Functional Imaging: Reflections of Your Brain at Work
By: the Medical College of Wisconsin
In 1992, investigators in the Biophysics Research Institute at the Medical College of Wisconsin demonstrated that magnetic resonance imaging (MRI) could be used to measure brain function. Their discovery of functional MRI (fMRI), made simultaneously with the Massachusetts General Hospital/Harvard University and the University of Minnesota, is widely viewed as the single most important technological breakthrough in functional imaging to occur in the 1990s.
To further the development and application of this technology, which shows tremendous promise in diagnosing and monitoring almost the entire spectrum of neurological and psychiatric disorders involving the brain, the Functional Imaging Research Center (FIRC) at the Medical College was founded in 2002.
Robert C. Risinger, MD, Assistant Professor of Psychiatry and Behavioral Medicine at the Medical College, serves on the FIRC Scientific Advisory Board and is particularly enthused by the current and future mental health applications of fMRI.
“We’re looking at a variety of illnesses, from attention deficit disorder in children and adults to schizophrenia, and we’re beginning to look at fMRI in relation to bipolar disorder”, Dr. Risinger told HealthLink.
“We’re developing some of the capacity to look at this, said Dr. Risinger. “In the last couple of years we’ve been examining emotions in the brain, and looking at, for example, how women and men differ in terms of what parts of their brain are involved in experiencing emotion.
“We’ve been defining the topography of emotion (using fMRI). We’ve chosen a few particularly distinguishing emotions in men and women, in healthy people, and now we’re ready to begin to apply this in disorders of emotion.”
Stunning Array of Applications
The study of visual “reflections” of emotion, of how emotion “looks” in magnetic resonance, is but one of the many areas of fMRI research in which the Medical College has become a world leader. A primary element of FIRC’s mission is to unite basic and clinical scientists of various disciplines because the array of applications involving fMRI is stunning in its scope.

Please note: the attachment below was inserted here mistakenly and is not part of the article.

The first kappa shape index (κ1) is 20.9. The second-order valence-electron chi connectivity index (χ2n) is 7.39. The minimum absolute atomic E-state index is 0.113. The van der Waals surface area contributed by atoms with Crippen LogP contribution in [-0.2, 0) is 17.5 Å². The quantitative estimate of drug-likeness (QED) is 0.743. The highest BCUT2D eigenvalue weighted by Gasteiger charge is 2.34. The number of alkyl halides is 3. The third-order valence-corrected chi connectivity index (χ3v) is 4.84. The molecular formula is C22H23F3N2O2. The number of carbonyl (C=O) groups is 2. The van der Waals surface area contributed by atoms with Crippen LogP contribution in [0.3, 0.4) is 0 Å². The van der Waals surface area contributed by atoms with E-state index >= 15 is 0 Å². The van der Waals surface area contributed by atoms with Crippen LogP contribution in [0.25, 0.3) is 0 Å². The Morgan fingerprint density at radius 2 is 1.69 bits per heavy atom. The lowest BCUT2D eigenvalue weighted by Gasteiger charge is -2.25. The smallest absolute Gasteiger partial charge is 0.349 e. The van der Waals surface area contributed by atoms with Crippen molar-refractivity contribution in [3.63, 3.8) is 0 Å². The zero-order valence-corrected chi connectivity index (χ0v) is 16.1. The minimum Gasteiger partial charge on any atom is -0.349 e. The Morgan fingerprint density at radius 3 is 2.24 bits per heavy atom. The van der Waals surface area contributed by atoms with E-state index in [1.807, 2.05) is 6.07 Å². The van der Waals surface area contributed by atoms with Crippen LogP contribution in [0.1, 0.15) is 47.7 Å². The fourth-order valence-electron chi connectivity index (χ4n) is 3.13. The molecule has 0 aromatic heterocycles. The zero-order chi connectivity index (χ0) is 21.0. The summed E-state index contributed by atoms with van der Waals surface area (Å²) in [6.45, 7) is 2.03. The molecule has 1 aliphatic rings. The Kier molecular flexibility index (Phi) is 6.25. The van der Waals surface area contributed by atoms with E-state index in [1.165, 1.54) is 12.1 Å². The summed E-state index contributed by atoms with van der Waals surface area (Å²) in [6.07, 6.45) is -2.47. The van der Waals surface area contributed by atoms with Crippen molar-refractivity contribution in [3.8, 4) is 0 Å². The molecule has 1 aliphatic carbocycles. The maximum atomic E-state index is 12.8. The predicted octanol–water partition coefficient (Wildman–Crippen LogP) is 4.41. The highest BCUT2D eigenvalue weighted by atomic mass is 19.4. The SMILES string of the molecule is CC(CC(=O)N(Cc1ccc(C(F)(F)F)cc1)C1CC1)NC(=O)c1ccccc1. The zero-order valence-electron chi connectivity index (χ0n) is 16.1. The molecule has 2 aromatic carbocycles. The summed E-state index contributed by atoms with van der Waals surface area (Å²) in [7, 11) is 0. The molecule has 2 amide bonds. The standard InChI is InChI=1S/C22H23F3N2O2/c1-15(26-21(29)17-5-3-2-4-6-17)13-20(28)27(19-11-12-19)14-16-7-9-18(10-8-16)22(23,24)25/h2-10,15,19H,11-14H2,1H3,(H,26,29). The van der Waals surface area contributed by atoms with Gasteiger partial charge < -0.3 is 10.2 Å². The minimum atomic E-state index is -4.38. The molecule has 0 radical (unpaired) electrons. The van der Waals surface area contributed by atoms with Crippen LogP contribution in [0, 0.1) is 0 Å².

The team of investigators includes faculty members from ten Medical College areas (Anesthesiology; Biophysics Research Institute; Cell Biology, Neurobiology and Anatomy; Medicine; Neurology; Neurosurgery; Pharmacology and Toxicology; Physiology; Psychiatry and Behavioral medicine; and Radiology) as well as investigators from Marquette University and the University of Wisconsin-Milwaukee.
fMRI is being used to understand brain systems activated when healthy individuals perform sensory, motor and cognitive tasks in the scanner used for the imaging. Medical College of Wisconsin fMRI investigators have begun to apply the technique to diagnose and monitor patients with a variety of neurological and psychiatric disorders including brain tumors, stroke, epilepsy, drug abuse, Alzheimer’s disease, Parkinson’s disease, Huntington’s disease, attention deficit disorder, multiple sclerosis, head injury, visual disorders, gastrointestinal disorders and schizophrenia.
The results have lead to earlier disease detection, closer monitoring of brain conditions, and enhanced effectiveness of investigational therapies. FIRC will foster the extension of fMRI into new areas of research, such as molecular imaging.
As of 2002, MCW functional imaging research is supported by over $35 million in funding from a variety of sources including the National Institutes of Health, private foundations and industry. Approximately 25% of the clinical research projects supported by the Medical College’s General Clinical Research Center involve fMRI technology, and fMRI research at the College has resulted in ten patents that are in commercial development.
Magnetic Resonance Helps Paint a Picture
Magnetic resonance is the response of electrons, atoms, molecules or nuclei to different radiation frequencies as a result of space quantization in a magnetic field. Magnetic resonance imaging uses radio waves in a noninvasive diagnostic technique that produces computerized images of internal body tissues based on that “response.”